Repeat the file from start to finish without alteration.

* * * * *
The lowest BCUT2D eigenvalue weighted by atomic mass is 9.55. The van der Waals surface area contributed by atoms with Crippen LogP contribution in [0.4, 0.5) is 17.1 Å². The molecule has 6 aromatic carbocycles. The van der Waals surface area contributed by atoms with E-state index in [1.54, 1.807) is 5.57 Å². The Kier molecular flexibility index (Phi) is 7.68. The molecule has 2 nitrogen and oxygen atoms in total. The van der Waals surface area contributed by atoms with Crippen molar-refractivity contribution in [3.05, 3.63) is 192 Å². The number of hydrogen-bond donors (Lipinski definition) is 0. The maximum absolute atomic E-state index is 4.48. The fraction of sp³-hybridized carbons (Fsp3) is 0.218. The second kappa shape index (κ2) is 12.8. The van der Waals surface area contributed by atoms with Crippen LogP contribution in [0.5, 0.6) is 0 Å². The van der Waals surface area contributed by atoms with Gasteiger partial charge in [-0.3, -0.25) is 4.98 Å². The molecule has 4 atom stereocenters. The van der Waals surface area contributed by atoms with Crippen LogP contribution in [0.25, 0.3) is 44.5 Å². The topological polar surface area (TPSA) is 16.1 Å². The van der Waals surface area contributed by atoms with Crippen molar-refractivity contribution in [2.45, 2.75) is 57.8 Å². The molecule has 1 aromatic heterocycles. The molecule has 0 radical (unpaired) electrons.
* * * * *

The lowest BCUT2D eigenvalue weighted by atomic mass is 9.55. The van der Waals surface area contributed by atoms with Crippen LogP contribution in [0.4, 0.5) is 17.1 Å². The molecule has 6 aromatic carbocycles. The van der Waals surface area contributed by atoms with E-state index in [1.54, 1.807) is 5.57 Å². The Kier molecular flexibility index (Phi) is 7.68. The molecule has 2 nitrogen and oxygen atoms in total. The van der Waals surface area contributed by atoms with Crippen molar-refractivity contribution in [3.05, 3.63) is 192 Å². The number of hydrogen-bond donors (Lipinski definition) is 0. The maximum absolute atomic E-state index is 4.48. The fraction of sp³-hybridized carbons (Fsp3) is 0.218. The second kappa shape index (κ2) is 12.8. The van der Waals surface area contributed by atoms with Crippen LogP contribution in [0.5, 0.6) is 0 Å². The van der Waals surface area contributed by atoms with Gasteiger partial charge in [-0.3, -0.25) is 4.98 Å². The molecule has 4 atom stereocenters. The van der Waals surface area contributed by atoms with Crippen LogP contribution in [0.25, 0.3) is 44.5 Å². The topological polar surface area (TPSA) is 16.1 Å². The van der Waals surface area contributed by atoms with Crippen molar-refractivity contribution in [2.45, 2.75) is 57.8 Å². The molecule has 1 aromatic heterocycles. The molecule has 0 radical (unpaired) electrons.